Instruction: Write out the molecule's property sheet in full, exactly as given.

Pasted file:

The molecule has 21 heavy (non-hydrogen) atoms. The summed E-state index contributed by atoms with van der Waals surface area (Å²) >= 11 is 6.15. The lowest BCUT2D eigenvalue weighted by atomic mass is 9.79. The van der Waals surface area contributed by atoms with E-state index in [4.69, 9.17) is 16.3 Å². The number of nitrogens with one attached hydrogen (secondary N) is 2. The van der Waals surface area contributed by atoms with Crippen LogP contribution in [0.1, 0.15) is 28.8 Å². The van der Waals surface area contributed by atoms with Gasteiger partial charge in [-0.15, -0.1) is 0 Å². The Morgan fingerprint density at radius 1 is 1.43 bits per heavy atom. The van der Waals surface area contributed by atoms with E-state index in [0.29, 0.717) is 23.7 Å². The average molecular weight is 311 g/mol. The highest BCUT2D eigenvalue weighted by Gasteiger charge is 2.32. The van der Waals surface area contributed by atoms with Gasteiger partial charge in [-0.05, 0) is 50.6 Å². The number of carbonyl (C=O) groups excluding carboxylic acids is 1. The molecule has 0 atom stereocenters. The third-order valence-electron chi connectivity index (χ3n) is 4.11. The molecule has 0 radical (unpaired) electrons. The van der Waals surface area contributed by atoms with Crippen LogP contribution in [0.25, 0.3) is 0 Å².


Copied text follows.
The molecule has 21 heavy (non-hydrogen) atoms. The summed E-state index contributed by atoms with van der Waals surface area (Å²) >= 11 is 6.15. The lowest BCUT2D eigenvalue weighted by atomic mass is 9.79. The van der Waals surface area contributed by atoms with E-state index in [4.69, 9.17) is 16.3 Å². The number of nitrogens with one attached hydrogen (secondary N) is 2. The van der Waals surface area contributed by atoms with Crippen LogP contribution in [0.1, 0.15) is 28.8 Å². The van der Waals surface area contributed by atoms with Gasteiger partial charge in [-0.15, -0.1) is 0 Å². The Morgan fingerprint density at radius 1 is 1.43 bits per heavy atom. The van der Waals surface area contributed by atoms with E-state index in [0.29, 0.717) is 23.7 Å². The average molecular weight is 311 g/mol. The highest BCUT2D eigenvalue weighted by Gasteiger charge is 2.32. The van der Waals surface area contributed by atoms with Gasteiger partial charge in [-0.05, 0) is 50.6 Å². The number of carbonyl (C=O) groups excluding carboxylic acids is 1. The molecule has 0 atom stereocenters. The third-order valence-electron chi connectivity index (χ3n) is 4.11. The molecule has 0 radical (unpaired) electrons. The van der Waals surface area contributed by atoms with Crippen LogP contribution in [0.25, 0.3) is 0 Å².